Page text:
Raksha Bandhan is an Indian festival celebrated every year on the day of the Purnima of Shravan month as per the Hindu Calender. On this day sisters tie a thread on the wrist of their brothers which is called Rakhi and also apply a tilak on their forehead. Brothers give gifts and sweets to their sisters and promise to protect them.
Raksha Bandhan is a bond of love, care, and respect. It showcases the different bonds between siblings who always fought but are together in difficulties.
Raksha Bandhan, also known as Rakhi, is one of the most significant festivals celebrated in India. This auspicious occasion revolves around the eternal bond shared between brothers and sisters.
Raksha Bandhan brings siblings together to reaffirm their love, protection, and lifelong commitment to each other. The festival carries a rich history and an abundance of heartwarming stories that symbolize the essence of familial love and unity mentioned below.
When is Raksha Bandhan 2023?
This year Raksha Bandhan is celebrated on 30 August 2023. As per Hindu Pachang it is from Wednesday 30 August at 11:00 am (around) to 31 August at 07:00 am (around).
Suggested Read:- Janamashtmi – the birth festival of Lord Krishna
The Cause of Celebration
The term “Raksha Bandhan” is derived from the Sanskrit words “Raksha” (protection) and “Bandhan” (bond). The primary cause of celebration is the deep-rooted relationship between siblings, particularly between brothers and sisters.
The festival signifies the unbreakable vow of protection and support that brothers make towards their sisters, who, in turn, pray for their brothers’ well-being and prosperity.
Rituals and Traditions
The festival commences with preparations a few days in advance. Sisters search for the perfect rakhi, a sacred thread beautifully decorated with beads, colors, and sometimes even gems, which symbolizes the love and protection they seek for their brothers.
On the day of Raksha Bandhan, the sisters perform aarti (ritual of waving lighted lamps) for their brothers, apply a tilak (vermilion mark) on their forehead, and then tie the rakhi on their wrists.
In return, brothers offer gifts, which could be in the form of money or presents, along with the promise to protect and support their sisters throughout their lives.
Stories behind the festival of Raksha Bandhan
There are several mythological stories behind the celebration of the Indian festival Rakhsha Bandhan. Let us know some of the stories.
The Legend of Lord Krishna and Draupadi
One of the most popular stories associated with Raksha Bandhan comes from the epic Mahabharata.
It is said that when Lord Krishna hurt his finger while handling sugarcane, Draupadi, immediately tore a piece of her saree to bandage his wound. Some people say that the finger is cut with Sudarshan Chakra, you can believe both stories as both describe the bond of Draupadi and Krishna.
Touched by her gesture, Lord Krishna vowed to protect her, and during her Swayamvara (a ceremony where a princess chooses her husband), he came to her rescue, honoring his promise.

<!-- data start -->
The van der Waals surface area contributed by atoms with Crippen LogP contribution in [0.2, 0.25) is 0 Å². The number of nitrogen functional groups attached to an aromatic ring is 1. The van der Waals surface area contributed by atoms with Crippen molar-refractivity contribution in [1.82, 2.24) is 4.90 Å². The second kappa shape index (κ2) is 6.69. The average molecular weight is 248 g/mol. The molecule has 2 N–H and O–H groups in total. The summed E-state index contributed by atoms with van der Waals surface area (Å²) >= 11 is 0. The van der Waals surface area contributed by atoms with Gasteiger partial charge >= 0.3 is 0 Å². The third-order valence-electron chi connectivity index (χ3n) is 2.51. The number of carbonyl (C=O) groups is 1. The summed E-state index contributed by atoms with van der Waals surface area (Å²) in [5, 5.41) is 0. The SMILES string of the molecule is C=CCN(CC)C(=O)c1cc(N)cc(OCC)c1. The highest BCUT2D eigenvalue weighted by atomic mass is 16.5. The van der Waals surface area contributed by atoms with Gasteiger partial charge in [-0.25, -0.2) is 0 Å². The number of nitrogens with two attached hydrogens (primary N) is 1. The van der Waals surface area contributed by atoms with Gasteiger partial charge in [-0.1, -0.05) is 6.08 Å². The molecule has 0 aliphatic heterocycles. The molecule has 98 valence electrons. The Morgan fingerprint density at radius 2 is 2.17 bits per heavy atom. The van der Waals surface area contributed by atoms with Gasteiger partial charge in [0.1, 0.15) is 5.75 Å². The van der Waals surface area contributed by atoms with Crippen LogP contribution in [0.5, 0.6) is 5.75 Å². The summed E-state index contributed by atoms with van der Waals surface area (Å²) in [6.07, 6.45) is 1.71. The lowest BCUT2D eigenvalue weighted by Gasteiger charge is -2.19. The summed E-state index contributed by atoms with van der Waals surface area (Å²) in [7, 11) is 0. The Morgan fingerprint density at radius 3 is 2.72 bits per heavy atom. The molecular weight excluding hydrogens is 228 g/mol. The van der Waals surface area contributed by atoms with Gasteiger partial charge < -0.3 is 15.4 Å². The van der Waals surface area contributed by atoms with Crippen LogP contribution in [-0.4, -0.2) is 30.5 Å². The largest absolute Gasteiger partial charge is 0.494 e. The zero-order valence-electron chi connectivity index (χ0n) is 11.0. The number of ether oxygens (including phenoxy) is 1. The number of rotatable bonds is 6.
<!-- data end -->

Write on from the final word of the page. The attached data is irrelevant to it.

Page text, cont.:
The Story of Rani Karnavati and Emperor Humayun
Another compelling tale from history involves Rani Karnavati, the widowed queen of Mewar, and Emperor Humayun.
Sensing an imminent attack on her kingdom, Rani Karnavati sent a rakhi to Emperor Humayun, seeking his protection. Touched by her request, Humayun immediately set out to defend her honor, although he arrived a bit too late to save her kingdom.
Karnavati already set herself on fire to protect her honor but Bahudar Shah had to leave the Chittor as Humayun reached there.
Santoshi Maa, Shubh and Labh
There is also another story of Santoshi Maa. Lord Ganesha has two sons Shubh and Labh.
Both sons are frustrated because they do not have any sisters to celebrate Rakhi. During that time Saint Narada also visits Ganesha and told him that there should be a sister for Shubh and Labh. Then with powers and flames, Lord Ganesha created Santoshi Maa to bring a sister for Shubh and Labh.
Indrani and Inder
One more story is that once Indrani sister of Devraj Inder tied a knot for his protection in the battle, Inder won the battle. From then Sisters tied knots for the protection of their brothers.
Yama and Yamuna
According to Hindu mythology, Yama, the God of Death, was granted the boon of immortality by his sister, Yamuna.
Touched by her love and affection, Yama promised that anyone who received a rakhi from their sister would become immortal.
This story highlights the sacredness of the bond between siblings and the significance of the festival.
There are endless stories about this festival if you know something different and true story about it please write it in the comment box below.
Raksha Bandhan is more than just a ritual, it is a celebration of the profound love and protection shared between siblings.
Through the stories of Lord Krishna and Draupadi, Rani Karnavati and Emperor Humayun, and Yama and Yamuna, the festival emphasizes the importance of standing by each other in times of need and offering unconditional support.
Raksha Bandhan serves as a reminder of the unique bond between brothers and sisters, reinforcing the values of love, trust, and unity in the fabric of Indian culture.
As this heartwarming festival continues to be celebrated with great zeal and enthusiasm, it brings families together, strengthening the unbreakable thread that binds siblings for a lifetime.